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New design for Toronto ferry terminal revealed

The winning design for the overhaul of Toronto's Jack Layton Ferry Terminal and Harbour Square Park.
The winning design for the overhaul of Toronto's Jack Layton Ferry Terminal and Harbour Square Park. Handout image

TORONTO — A warm, sunny day at the Toronto Islands is arguably one of the best parts of summer in the city, and Waterfront Toronto has chosen the winning design to upgrade your departure.

The Jack Layton Ferry Terminal and Harbour Square Park Innovative Design Competition winner boasts a completely revamped ferry dock, with a green roof which does double duty as a footpath.

Underneath the green roof, glass and wood features make up an airy and open docking area. The surrounding parkway will also get a facelift.

The proposed design for the departure area.
The proposed design for the departure area. Handout image
A view of the proposed redesign of Toronto's ferry docks.
A view of the proposed redesign of Toronto's ferry docks. Handout image
The proposed design for the green space surrounding Toronto's ferry docks.
The proposed design for the green space surrounding Toronto's ferry docks. Handout image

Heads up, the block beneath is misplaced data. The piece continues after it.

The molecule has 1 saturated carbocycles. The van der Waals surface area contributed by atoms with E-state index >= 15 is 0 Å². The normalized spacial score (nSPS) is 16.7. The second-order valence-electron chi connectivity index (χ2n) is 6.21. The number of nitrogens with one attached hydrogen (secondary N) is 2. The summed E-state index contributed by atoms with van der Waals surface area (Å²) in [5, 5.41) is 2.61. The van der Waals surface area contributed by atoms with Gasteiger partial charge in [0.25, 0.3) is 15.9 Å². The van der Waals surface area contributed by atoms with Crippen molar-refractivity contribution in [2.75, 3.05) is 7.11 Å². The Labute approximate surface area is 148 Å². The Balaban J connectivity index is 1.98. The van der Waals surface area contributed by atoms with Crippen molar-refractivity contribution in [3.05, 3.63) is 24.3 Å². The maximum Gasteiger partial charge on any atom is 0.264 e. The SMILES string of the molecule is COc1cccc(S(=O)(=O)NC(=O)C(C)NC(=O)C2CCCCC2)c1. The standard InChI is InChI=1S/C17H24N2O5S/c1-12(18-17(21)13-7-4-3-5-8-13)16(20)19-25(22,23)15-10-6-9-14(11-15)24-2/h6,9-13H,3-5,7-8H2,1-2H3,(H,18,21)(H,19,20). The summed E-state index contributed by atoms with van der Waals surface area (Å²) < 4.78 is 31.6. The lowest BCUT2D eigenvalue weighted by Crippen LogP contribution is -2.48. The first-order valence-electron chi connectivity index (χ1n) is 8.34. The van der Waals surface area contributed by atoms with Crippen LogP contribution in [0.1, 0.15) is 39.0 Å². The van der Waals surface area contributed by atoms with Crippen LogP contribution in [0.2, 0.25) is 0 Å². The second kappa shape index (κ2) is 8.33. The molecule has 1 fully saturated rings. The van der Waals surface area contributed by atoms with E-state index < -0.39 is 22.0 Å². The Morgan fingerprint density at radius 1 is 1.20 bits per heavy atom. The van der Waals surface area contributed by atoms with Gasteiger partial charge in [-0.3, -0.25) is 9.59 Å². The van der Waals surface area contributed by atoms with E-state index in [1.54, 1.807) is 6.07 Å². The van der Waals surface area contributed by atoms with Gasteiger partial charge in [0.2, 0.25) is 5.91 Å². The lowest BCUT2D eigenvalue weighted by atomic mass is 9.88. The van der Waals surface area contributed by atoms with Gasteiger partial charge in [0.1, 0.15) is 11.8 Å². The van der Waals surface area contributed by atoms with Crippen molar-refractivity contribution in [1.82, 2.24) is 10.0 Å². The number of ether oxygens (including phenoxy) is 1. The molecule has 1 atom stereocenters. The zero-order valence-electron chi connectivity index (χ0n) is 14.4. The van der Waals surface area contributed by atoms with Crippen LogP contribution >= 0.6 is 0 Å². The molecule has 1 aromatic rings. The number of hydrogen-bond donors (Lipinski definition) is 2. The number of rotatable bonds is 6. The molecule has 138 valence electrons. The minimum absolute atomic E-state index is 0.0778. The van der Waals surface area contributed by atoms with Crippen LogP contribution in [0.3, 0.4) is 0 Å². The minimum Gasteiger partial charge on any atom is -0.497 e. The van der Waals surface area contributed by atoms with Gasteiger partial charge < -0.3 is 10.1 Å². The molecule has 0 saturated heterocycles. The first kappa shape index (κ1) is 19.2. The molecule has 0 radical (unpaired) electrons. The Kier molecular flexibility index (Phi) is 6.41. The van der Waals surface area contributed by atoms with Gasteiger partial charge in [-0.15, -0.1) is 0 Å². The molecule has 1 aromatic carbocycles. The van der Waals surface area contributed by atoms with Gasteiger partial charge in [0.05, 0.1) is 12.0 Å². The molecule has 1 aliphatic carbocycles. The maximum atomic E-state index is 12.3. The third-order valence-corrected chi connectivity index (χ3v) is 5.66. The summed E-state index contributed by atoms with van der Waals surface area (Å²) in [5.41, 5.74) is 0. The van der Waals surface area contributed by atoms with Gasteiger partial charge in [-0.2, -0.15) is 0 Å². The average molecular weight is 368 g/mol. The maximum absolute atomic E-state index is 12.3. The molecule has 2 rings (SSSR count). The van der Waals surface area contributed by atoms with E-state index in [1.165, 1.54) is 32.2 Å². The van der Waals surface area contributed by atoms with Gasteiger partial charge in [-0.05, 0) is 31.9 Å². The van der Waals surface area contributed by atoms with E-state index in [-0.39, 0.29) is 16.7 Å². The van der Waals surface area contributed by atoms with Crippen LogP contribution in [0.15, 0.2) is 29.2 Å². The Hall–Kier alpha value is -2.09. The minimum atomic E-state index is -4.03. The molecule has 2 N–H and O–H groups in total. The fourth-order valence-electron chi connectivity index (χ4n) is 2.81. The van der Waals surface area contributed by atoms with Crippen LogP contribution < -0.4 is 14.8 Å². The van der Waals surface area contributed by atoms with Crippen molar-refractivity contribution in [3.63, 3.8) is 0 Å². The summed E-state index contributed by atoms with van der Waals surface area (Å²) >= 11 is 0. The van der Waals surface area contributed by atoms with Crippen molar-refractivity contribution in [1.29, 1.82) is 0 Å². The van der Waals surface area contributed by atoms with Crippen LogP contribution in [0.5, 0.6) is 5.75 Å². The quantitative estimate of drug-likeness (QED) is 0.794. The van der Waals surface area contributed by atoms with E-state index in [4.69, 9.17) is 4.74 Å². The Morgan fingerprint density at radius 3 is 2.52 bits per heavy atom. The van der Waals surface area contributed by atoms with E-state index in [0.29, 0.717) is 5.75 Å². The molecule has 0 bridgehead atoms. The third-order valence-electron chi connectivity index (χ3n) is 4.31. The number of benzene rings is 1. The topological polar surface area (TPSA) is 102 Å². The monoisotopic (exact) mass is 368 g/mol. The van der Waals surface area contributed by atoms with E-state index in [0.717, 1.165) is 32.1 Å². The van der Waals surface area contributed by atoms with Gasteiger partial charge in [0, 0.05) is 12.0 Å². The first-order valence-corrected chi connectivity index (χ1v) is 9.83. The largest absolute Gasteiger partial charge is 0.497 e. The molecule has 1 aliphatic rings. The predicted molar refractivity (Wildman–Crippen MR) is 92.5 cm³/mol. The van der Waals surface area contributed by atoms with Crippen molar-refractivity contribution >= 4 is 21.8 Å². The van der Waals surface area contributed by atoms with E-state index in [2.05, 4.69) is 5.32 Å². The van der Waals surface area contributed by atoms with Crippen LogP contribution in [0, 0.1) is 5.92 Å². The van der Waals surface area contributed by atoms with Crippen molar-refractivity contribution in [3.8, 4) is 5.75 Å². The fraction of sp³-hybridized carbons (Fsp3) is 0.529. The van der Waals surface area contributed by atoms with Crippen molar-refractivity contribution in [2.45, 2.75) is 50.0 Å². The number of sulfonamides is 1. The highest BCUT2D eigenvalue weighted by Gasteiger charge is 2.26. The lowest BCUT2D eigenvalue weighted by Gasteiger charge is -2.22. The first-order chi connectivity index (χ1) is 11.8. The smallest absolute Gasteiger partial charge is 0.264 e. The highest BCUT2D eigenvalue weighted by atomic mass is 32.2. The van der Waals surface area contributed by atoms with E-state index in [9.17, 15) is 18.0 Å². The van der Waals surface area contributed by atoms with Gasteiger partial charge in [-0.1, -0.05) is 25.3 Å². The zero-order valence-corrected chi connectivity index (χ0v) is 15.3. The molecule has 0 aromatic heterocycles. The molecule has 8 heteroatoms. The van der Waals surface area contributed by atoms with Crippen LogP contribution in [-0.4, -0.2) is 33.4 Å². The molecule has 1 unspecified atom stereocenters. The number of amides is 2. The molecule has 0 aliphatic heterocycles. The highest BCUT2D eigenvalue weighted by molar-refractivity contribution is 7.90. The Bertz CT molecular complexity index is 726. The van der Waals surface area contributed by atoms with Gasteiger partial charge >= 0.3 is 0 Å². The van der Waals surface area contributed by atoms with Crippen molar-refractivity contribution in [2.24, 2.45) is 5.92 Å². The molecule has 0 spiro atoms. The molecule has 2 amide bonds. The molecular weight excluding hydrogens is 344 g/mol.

The total overhaul is considered a long-term plan, to be phased in as funding becomes available. The winning design still needs to be approved by Waterfront Toronto’s board and the City of Toronto.

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An estimated 1.3 million ferry trips are taken annually.

“On behalf of City Council, I would like to congratulate KPMB Architects + West 8 + Greenberg Consultants on their winning design that will create a beautiful gateway to the Islands for residents and visitors,” said Deputy Mayor Pam McConnell in a statement. “The transformation of the Jack Layton Ferry Terminal and Harbour Square Park will play an important role in the larger revitalization of the waterfront.”

A competition for the design was launched in the fall of 2014, with 33 design teams from a dozen countries submitting initial proposals. A shortlist of five design teams then took part in an eight-week competition. A  “stakeholder advisory committee” of local residents, businesses and neighbourhood groups also got a chance to provide advice and feedback through the design and selection process.

“We were extremely pleased with the incredible level of engagement that the design competition garnered, involving the entire city in a dialogue about this critical waterfront asset,” said Christopher Glaisek, vice president of planning and design with Waterfront Toronto.